The surveys were not optional for students, meaning that students had to sit down for at least an hour, probably more, to take this survey, conducted on behalf of a for-profit business.


Anti-CRT demonstrations by parents also took place in New Mexico.
Anti-CRT demonstrations by parents also took place in New Mexico.
AP

But because Tanner positioned himself as the ur-woke surveyor, progressive school boards let him in. In fact, local governments eventually showered Panorama with more than $27 million in payments between 2017 and 2020. Other organizations quickly noticed Tanner’s business model and followed him.

In Loudoun County, Fairfax County’s immediate neighbor, students were asked to take “social-emotional” surveys conducted by the University of Virginia and the Virginia Department of Education. UVA went even further than Panorama when it came to injecting sensitive political issues directly into the bloodstream of the school day, asking Loudoun County ninth graders: “During the past 12 months, did you ever seriously consider attempting suicide?” and “During the past 12 months, did you ever feel so sad or hopeless almost every day for two weeks or more in a row that you stopped doing some usual activities?”


Metahead Mark Zuckerberg and wife Priscilla Chan became interested in supporting major education initiatives and contributed hundreds of millions of dollars to the cause.
Meta-head Mark Zuckerberg and wife Priscilla Chan became interested in supporting major education initiatives and contributed hundreds of millions of dollars to the cause.
Getty Images

Data-mining children by asking traumatizing questions may appear to be an exercise in futility. But rest assured, the progressive school administrators had a purpose for these surveys. Coincidentally enough, soon after the contracts were signed, school boards, including those in the District of Columbia Public Schools, started reporting things such as “Black and at‑risk students were less satisfied with their schools than their White, Asian, and not at‑risk peers.” Their evidence? Right there in the footnote: Panorama Education.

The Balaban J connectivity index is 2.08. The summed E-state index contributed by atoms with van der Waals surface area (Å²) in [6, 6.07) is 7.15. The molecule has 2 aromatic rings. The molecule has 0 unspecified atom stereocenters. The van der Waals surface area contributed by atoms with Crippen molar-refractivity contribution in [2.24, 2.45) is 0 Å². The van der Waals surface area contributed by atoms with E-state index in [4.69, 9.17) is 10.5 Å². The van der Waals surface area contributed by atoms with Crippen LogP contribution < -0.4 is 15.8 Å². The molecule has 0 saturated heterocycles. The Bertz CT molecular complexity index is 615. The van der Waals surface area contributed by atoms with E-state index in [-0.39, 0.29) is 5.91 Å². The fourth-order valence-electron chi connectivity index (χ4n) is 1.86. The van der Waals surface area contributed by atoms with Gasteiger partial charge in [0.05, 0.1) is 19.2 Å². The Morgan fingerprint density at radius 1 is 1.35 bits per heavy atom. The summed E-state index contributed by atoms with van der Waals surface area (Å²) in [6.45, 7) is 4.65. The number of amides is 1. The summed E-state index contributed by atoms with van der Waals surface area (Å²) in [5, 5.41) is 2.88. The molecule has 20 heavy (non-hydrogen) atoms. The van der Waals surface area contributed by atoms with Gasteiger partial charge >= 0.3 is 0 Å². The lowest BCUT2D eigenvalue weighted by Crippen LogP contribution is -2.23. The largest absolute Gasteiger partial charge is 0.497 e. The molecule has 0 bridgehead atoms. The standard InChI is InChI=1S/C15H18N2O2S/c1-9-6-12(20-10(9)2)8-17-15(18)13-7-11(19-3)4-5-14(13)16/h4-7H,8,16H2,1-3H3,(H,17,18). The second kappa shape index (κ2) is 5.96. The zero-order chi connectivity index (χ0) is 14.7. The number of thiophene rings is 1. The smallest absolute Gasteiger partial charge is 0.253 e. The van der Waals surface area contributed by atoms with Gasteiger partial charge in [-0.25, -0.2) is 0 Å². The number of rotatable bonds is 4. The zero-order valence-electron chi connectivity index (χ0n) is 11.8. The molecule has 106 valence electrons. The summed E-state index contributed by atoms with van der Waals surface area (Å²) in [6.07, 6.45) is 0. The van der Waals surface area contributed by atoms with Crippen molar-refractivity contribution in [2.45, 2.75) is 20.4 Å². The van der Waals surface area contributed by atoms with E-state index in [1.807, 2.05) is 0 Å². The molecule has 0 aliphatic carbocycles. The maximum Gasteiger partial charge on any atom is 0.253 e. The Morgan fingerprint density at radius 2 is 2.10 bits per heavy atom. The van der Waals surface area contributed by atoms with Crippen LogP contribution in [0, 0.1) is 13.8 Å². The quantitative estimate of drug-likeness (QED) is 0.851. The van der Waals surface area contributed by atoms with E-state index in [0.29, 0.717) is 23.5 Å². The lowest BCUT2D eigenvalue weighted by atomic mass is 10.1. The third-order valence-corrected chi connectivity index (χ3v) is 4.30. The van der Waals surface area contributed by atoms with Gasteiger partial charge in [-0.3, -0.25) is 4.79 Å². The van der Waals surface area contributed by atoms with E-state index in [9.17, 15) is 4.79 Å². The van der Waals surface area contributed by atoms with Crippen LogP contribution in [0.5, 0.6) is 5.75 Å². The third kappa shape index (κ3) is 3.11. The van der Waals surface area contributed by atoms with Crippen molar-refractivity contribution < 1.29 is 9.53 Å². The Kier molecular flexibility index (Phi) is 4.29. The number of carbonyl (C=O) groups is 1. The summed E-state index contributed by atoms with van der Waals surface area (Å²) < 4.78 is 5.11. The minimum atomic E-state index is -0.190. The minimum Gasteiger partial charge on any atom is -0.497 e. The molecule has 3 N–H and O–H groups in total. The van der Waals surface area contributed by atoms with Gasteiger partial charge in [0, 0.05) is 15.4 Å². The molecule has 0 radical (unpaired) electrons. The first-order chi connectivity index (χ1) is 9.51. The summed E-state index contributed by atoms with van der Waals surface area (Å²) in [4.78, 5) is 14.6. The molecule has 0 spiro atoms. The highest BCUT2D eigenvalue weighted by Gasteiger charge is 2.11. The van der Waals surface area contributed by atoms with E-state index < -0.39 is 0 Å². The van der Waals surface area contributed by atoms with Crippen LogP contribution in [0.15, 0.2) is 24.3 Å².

Zuckerberg with Cory Booker, then the mayor of Newark, NJ back in 2010 following the Meta-founder's gift of $100 million to the city's school system.
Zuckerberg with Cory Booker, then the mayor of Newark, NJ back in 2010 following the Meta-founder’s gift of $100 million to the city’s school system.
Gary He for Facebook

Armed with “data” on “racism,” activists and special interests could walk up to the front of the aisle and loudly crow “systemic racism” at the district and demand reparations and policy changes — usually to persuade weak-willed administrators to give them more money and power. 


All the while, the Garland family, woke educational bureaucrats, and billionaire elites cashed in on the grift. Elite progressives got rich and politically influential by going woke.

So Merrick Garland must have been very pleased that his daughter was going to marry Xan Tanner. He fit every quality that Garland must have wanted in a son-in-law: elite, liberal, a natural at playing at the elite liberal game of kowtowing to the forces of social justice and bowing down to the Zuckerbergs of the world. 

Most important, Tanner understood the business purpose of propagating Critical Race Theory: to land the contract.


"School of Woke" author Kenny Xu.
“School of Woke” author Kenny Xu.

[My] book is about the complex interweaving of radical activists, school‑system bureaucrats, and social justice-oriented businesses such as Tanner’s as they form a symbiotic economy propped up by the racism narrative in the United States. The activists get their ideology. The school systems get power over children. The businesses get profit. It’s a neat arrangement for everybody — except the children themselves.

Excerpted from School of Woke by Kenny Xu. (Copyright 2023) Used with permission from Center Street, a division of Hachette Book Group, Inc.